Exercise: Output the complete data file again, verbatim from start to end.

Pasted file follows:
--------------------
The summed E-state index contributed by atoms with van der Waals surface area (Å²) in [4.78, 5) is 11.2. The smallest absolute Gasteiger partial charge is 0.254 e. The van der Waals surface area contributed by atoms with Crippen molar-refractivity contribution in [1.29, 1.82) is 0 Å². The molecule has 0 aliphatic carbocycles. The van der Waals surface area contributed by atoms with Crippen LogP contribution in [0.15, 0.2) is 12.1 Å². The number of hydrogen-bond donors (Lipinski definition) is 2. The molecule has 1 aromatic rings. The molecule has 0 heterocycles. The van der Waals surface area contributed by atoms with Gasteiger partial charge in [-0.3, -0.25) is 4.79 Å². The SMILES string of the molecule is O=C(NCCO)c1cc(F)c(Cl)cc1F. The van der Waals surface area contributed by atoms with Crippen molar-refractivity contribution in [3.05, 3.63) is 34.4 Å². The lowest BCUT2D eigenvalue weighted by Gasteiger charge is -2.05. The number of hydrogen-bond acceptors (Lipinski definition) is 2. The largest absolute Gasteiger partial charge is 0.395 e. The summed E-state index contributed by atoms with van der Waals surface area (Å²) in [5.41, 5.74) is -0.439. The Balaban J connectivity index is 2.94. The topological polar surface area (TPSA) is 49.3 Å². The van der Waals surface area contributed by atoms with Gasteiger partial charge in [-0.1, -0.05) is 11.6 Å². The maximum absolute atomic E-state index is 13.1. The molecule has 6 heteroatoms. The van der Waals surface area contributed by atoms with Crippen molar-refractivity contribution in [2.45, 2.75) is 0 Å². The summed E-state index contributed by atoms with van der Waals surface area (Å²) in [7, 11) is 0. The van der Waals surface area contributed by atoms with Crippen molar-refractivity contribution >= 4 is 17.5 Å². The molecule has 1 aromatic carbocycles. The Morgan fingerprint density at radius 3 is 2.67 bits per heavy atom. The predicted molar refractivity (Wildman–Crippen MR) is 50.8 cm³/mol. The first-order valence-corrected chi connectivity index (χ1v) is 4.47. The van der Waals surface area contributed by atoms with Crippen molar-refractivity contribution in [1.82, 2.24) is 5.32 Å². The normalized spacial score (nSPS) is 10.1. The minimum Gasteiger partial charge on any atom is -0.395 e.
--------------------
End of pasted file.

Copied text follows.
The summed E-state index contributed by atoms with van der Waals surface area (Å²) in [4.78, 5) is 11.2. The smallest absolute Gasteiger partial charge is 0.254 e. The van der Waals surface area contributed by atoms with Crippen molar-refractivity contribution in [1.29, 1.82) is 0 Å². The molecule has 0 aliphatic carbocycles. The van der Waals surface area contributed by atoms with Crippen LogP contribution in [0.15, 0.2) is 12.1 Å². The number of hydrogen-bond donors (Lipinski definition) is 2. The molecule has 1 aromatic rings. The molecule has 0 heterocycles. The van der Waals surface area contributed by atoms with Gasteiger partial charge in [-0.3, -0.25) is 4.79 Å². The SMILES string of the molecule is O=C(NCCO)c1cc(F)c(Cl)cc1F. The van der Waals surface area contributed by atoms with Crippen molar-refractivity contribution in [3.05, 3.63) is 34.4 Å². The lowest BCUT2D eigenvalue weighted by Gasteiger charge is -2.05. The number of hydrogen-bond acceptors (Lipinski definition) is 2. The largest absolute Gasteiger partial charge is 0.395 e. The summed E-state index contributed by atoms with van der Waals surface area (Å²) in [5.41, 5.74) is -0.439. The Balaban J connectivity index is 2.94. The topological polar surface area (TPSA) is 49.3 Å². The van der Waals surface area contributed by atoms with Gasteiger partial charge in [-0.1, -0.05) is 11.6 Å². The maximum absolute atomic E-state index is 13.1. The molecule has 6 heteroatoms. The van der Waals surface area contributed by atoms with Crippen molar-refractivity contribution in [2.45, 2.75) is 0 Å². The summed E-state index contributed by atoms with van der Waals surface area (Å²) in [7, 11) is 0. The van der Waals surface area contributed by atoms with Crippen molar-refractivity contribution >= 4 is 17.5 Å². The molecule has 1 aromatic carbocycles. The Morgan fingerprint density at radius 3 is 2.67 bits per heavy atom. The predicted molar refractivity (Wildman–Crippen MR) is 50.8 cm³/mol. The first-order valence-corrected chi connectivity index (χ1v) is 4.47. The van der Waals surface area contributed by atoms with Crippen molar-refractivity contribution in [1.82, 2.24) is 5.32 Å². The normalized spacial score (nSPS) is 10.1. The minimum Gasteiger partial charge on any atom is -0.395 e.